There’s also a decent selection of upgrades and cosmetics to buy from the in-game store with money you earn for successful sorties. You can upgrade your hose power, grab an ice accelerator, deployable sprinklers, breaching charges, throwing axes, a grappling hook, jump pads, slides, parachutes and trampolines. However, in reality, most of these fun little add-ons provide little to no actual benefits as once you’re inside a building — once a fire is raging — the only real option we found you have here is to grab clients or items as quickly as you can, ignore the flames and get in and out with the minimum of fuss.

Perhaps this is because we were playing solo, but we found that taking any extra time on a level here ended in failure, we did very little actual firefighting, instead moving quickly, using our Client Findr to ascertain the whereabouts of people in danger and whipping them out as quickly as we could. It feels like the game doesn’t give you long enough in scenarios to actually settle in and have fun with your tools or the silly physics at play. It can also prove to be unnecessarily frustrating as imprecise controls make climbing stairs, lifting and placing objects and manoeuvring through hazards a bit of a pain. Yes, we get that placing ladders and watching them fall over is all part of the fun, but plummeting two storeys to the ground outside a building because your character can’t walk up steps reliably… yeah, not so much.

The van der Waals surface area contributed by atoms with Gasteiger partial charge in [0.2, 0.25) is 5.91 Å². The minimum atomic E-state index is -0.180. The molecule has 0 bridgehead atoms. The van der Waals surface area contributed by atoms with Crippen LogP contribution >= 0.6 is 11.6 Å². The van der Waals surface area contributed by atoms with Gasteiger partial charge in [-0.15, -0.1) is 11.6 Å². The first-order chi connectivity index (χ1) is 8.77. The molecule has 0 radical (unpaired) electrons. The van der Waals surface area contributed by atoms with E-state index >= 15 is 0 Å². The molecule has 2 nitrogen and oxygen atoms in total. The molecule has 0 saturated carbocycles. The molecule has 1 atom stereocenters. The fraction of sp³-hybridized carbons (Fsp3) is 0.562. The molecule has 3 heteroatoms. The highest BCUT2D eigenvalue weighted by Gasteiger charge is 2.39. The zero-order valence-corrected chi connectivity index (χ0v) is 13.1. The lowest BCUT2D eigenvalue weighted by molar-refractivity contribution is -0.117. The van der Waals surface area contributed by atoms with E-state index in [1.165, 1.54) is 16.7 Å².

There are a handful of other hazards introduced during the game, too (toxic clouds that can be cleared by using a fan or opening a window and electrical faults that need to be shut off at their source, for example), but we found that you can just run through most of these, take the hit and avoid working out the simple puzzle at hand. It smacks of poor balance — these things should be insta-kill scenarios or at the very least take off so much health that you don’t dare barge through them by choice.

Again, as we type this, we feel as though we’ve missed out on a lot of the potential fun we could have been having here because we were forced to play entirely solo, perhaps having a friend to work with would transform these irritations into situations that illicit a laugh. It’s hard to say, and it’s shame, because as long as the online multiplayer aspect of Embr is a bust, it’s tough to really recommend you pick it up. Played solo, this is a forgettable and rather irritating experience that just doesn’t come together in the way it should do.


Embr has the potential to be a good time, a slapstick bit of carnage with friends that provides a decent amount of missions to blast through and plenty of unlockables and variations on modes to keep you and your party of first responders busy. However, on Switch this potential goes almost entirely unrealised as the online component of the game is a bust. Get a few Switch-owning friends to set up a match and you may find some fun here but without crossplay, and factoring in a few other gameplay irritations, this one is quite hard to recommend on Nintendo’s console.